African leaders call for International Criminal Court immunity

Kenyan President Uhuru Kenyatta, left, at the African Union gathering.
(Elias Asmare / AFP/Getty Images)
<i>This post has been corrected. See the note below for details.</i>

JOHANNESBURG, South Africa - African Union leaders Saturday said that no sitting African leader should face trial by the International Criminal Court for heinous crimes.

But African opponents failed to win support for a mass withdrawal from the ICC at an AU summit in Addis Ababa, the Ethiopian capital, on Africa’s relationship with the court, according to news agencies.

After the summit, AU officials suggested that Kenyan President Uhuru Kenyatta would withdraw his cooperation with the court based in The Hague in his upcoming trial for crimes against humanity.

Ethiopian Foreign Minister Tedros Adhanom told journalists Saturday that the AU would call for Kenyatta’s trial to be deferred. He said if the request wasn’t met, the AU had agreed that Kenyatta should not attend his trial.

Kenyatta and his deputy, William Ruto, have been indicted on charges of crimes against humanity relating to ethnic violence after the disputed 2007 election. They were elected president and deputy president in March, despite the charges. Both men promised in debates before the election to cooperate with the court to clear their names. Yet both have since repeatedly called for charges to be dropped.


Kenya and other East African countries including Ethiopia, Uganda and Sudan, are highly critical of the court, accusing it of anti-Africa bias. Sudanese president Omar Al-Bashir also faces trial for crimes against humanity but has refused to appear before the court. Ruto is currently before the court and Kenyatta’s trial is due to begin next month.

Another Ethiopian official, foreign ministry spokesman Dina Mufti, said Saturday the charges against Kenyatta were “totally unacceptable”.

The AU resolution Saturday that sitting leaders should be immune from prosecution will not affect the Rome Statute that set up the court in 2002. Amendments to the statute only come into effect if ratified by seven-eighths of the court’s members.

But it suggests that African states, including Kenya, will refuse to cooperate when sitting leaders are indicted. This would complicate arrest warrants and investigations by the prosecutor’s office.

African Union chairman Hailemariam Desalegn, also Ethiopia’s prime minister, said at the close of the summit Saturday that the AU had decided that heads of state must be immune from prosecution.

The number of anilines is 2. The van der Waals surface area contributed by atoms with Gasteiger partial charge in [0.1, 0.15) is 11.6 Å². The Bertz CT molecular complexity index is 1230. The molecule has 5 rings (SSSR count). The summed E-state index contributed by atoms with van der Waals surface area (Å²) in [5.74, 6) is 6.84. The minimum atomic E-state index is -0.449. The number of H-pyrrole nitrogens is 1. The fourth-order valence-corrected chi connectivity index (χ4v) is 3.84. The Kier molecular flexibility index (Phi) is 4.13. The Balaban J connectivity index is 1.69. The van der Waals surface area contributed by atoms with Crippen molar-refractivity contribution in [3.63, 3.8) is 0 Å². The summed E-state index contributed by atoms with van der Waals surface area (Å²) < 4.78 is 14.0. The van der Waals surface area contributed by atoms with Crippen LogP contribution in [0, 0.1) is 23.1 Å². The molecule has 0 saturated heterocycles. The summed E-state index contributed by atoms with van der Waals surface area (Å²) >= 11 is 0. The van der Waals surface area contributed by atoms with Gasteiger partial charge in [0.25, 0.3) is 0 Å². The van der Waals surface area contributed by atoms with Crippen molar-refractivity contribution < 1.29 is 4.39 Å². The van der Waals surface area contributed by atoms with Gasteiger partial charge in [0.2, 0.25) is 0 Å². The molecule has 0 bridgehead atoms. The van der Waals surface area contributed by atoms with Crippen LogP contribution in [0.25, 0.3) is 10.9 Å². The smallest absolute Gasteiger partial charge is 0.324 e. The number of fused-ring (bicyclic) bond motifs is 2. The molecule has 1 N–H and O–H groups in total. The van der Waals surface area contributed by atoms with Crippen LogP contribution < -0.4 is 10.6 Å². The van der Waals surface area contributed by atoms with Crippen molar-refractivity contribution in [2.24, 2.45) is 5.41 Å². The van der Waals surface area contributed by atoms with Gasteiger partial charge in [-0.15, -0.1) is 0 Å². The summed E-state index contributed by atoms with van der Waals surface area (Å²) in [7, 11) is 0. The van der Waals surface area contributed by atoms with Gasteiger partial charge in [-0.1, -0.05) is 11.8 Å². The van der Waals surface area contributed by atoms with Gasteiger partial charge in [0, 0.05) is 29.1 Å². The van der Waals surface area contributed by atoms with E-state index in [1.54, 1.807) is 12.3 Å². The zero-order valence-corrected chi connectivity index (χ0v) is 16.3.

“We have agreed no charge shall be commenced, or continued, before any international court or tribunal against any serving head of state or government or anybody acting...during his or her term in office,” he said. He added that criminal prosecution of leaders for crimes against humanity and other heinous acts was destabilizing and undermined peace.

Former U.N. Secretary General Kofi Annan on Monday rejected that argument, saying that when those who committed heinous crimes are prosecuted, it promotes peace.

International human rights groups like Human Rights Watch and Amnesty International, as well as more than 140 African civil society organizations, Monday called on AU leaders to support the court, amid fears of a mass desertion.

If African leaders withdraw their cooperation in cases where leaders are indicted for crimes against humanity, it would make it extremely difficult for ICC prosecutors to gather evidence. Already, ICC prosecutor Fatou Bensouda has complained that Kenyan authorities have been uncooperative in the Kenyatta and Ruto cases. She said those cases had seen an unprecedented level of threats, intimidation and bribery of witnesses.

Ten days ago, the court indicted Kenyan journalist Walter Barasa for bribing witnesses to refuse to testify against Kenyatta and Ruto, in the first case of its kind.

The African Union, established 12 years ago, was aimed at starting a new era of African accountability and transparency. A catch-phrase at the time was: African solutions for African problems.

The AU was officially launched in South Africa in 2002, the same year that many African states signed the Rome Statute.

The African Union replaced the Organization of African Unity, often criticized of serving as a gentlemen’s club for dictators and tyrants. The AU’s record has been better, but critics say the AU still tends behave like a club protecting the interests of incumbent leaders.

[For the record, 9:57 p.m. Oct. 12: An early version of this post incorrectly stated that Tedros Adhanom is Kenya’s foreign minister. He is Ethiopia’s foreign minister.]


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